The problem with reformism is that it is generated not from within the community affected but from outside of the community. Those who are to benefit from reform are “passive objects of action taken by others.”

NAFTA was supposed to be one of those reforms of the system. The thinking was if there was more ease in the production and trading of goods between nations then all would benefit from it.  However over 2 million farmers lost[iv] their ability to farm in Mexico once NAFTA was fully implemented in part because they could no longer compete with factory farms in the US and in Mexico.  In short, the old adage rings true; the rich get richer and the poor get poorer.

There is a third way to approach and explain the problem of poverty.  It is a dialectical explanation: poverty as oppression.  Boff explains that “poverty [is] the product of the economic organization of society itself, which exploits some—the workers—and excludes others from the production process—the underemployed, unemployed, and all those marginalized in one way or another.”

The way out is not through charitable contributions or through reforms but by replacing the present way of doing things by offering an alternative system—a counter cultural approach.  It is the poor themselves who stand up to create this revolutionary approach to their liberation.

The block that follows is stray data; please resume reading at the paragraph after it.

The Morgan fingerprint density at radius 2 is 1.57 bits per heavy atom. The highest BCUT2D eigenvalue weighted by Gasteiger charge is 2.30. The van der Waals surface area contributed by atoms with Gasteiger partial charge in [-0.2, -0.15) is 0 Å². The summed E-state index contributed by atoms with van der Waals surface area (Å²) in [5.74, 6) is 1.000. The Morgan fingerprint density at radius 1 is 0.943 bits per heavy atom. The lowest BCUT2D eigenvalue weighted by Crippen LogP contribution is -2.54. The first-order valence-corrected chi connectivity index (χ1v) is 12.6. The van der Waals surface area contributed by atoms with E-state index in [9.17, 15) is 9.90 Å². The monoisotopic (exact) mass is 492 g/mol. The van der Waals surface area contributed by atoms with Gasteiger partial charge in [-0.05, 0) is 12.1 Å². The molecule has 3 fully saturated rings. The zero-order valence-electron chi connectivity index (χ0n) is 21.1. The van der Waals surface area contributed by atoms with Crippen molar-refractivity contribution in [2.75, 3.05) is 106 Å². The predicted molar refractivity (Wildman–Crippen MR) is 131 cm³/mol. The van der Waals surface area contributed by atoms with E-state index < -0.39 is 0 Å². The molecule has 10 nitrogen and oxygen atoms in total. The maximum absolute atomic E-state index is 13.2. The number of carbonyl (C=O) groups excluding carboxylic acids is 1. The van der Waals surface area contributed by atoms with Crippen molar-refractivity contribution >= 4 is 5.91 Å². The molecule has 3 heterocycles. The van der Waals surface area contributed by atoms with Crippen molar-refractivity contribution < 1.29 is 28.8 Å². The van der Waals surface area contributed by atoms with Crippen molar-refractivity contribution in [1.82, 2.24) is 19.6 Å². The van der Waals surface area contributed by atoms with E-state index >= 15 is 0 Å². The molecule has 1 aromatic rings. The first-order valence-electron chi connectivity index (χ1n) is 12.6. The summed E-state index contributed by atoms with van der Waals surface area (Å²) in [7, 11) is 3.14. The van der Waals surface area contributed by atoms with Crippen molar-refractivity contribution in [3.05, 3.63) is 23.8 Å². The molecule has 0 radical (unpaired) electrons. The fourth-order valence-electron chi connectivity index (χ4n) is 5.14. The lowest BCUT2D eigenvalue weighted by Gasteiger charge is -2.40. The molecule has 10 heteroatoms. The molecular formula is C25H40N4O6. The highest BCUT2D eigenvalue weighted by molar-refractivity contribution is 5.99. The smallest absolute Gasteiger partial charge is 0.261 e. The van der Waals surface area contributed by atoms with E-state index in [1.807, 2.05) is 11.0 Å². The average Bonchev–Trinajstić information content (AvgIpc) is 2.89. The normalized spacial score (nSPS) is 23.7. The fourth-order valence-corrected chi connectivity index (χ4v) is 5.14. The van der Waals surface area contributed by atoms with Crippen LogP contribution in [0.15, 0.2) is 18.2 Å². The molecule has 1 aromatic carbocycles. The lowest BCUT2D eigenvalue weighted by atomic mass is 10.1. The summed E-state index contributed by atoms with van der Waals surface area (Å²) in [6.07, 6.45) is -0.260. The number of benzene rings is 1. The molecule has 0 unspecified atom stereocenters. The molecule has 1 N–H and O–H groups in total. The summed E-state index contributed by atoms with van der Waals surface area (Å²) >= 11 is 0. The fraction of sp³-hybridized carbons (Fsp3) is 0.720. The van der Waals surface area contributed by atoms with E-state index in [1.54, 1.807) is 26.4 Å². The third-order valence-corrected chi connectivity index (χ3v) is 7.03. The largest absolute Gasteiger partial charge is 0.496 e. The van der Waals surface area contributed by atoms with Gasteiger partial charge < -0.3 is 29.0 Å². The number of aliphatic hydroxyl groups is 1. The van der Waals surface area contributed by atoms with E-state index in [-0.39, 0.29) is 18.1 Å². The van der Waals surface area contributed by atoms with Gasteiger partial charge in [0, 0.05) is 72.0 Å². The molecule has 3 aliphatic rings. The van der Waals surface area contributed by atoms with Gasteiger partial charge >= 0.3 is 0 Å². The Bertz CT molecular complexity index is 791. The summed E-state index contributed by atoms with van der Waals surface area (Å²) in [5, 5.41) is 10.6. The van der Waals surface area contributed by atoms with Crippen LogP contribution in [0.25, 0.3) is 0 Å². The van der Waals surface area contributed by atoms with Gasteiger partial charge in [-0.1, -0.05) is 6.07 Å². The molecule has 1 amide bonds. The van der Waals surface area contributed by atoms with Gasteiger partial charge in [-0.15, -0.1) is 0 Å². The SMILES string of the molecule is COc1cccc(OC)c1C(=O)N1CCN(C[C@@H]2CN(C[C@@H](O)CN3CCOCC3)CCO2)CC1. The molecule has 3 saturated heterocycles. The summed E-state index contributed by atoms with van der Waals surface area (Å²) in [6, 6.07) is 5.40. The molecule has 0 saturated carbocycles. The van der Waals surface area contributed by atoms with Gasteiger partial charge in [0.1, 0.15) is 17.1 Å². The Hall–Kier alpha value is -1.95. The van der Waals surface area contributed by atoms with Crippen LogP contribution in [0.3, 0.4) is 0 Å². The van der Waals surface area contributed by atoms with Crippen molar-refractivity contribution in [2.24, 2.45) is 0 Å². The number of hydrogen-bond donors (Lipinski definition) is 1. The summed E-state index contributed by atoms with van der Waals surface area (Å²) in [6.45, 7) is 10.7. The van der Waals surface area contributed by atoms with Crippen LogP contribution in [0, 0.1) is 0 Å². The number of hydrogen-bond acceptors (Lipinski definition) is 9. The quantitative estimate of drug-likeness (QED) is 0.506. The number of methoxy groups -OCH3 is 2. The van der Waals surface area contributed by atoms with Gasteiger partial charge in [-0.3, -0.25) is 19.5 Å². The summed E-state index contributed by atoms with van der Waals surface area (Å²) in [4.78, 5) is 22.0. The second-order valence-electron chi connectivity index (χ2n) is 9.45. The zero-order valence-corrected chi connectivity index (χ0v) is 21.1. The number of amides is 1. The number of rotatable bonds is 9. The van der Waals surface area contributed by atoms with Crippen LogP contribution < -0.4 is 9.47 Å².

Liberation theology seeks to do this by seeking to first understand the historical context of the poor and oppressed and then find ways to respond in relationship to that context.  Now Liberation theology is steeped in Christology—Jesus teachings about the poor and the transformative process through the death and resurrection of Jesus as being central to Liberation Theology.  As Boff explains, “the poor are not simply poor, as we have seen; they seek life, and ‘to the full’ (John 10:10). This means that questions relevant to or urgent for the poor are bound up with the transcendental questions of conversion, grace, resurrection.”  And conversion, grace, and resurrection are evident in the evolution of the resistance movement Mexico and other Central American countries.

In Chiapas, the Zapatista’s initially rose up and declared war against the Mexican government.  And after blood shed in the early years of their declared war, they decided war was not the answer but rather a sustained resistance to exploitation. This came about after the massacre at Acteal, where some 40 innocent men, women, and children were killed by the Mexican military.  These people were not Zapatistas but happened to be in the wrong place at the wrong time.  The world community stood up in protest. Marcos writes in the Sixth Declaration[v]:  “the first thing we saw was that our heart was not the same as before, when we began our struggle. It was larger, because now we had touched the hearts of many good people. And we also saw that our heart was more hurt, it was more wounded. And it was not wounded by the deceits of the bad governments, but because, when we touched the hearts of others, we also touched their sorrows. It was as if we were seeing ourselves in a mirror.”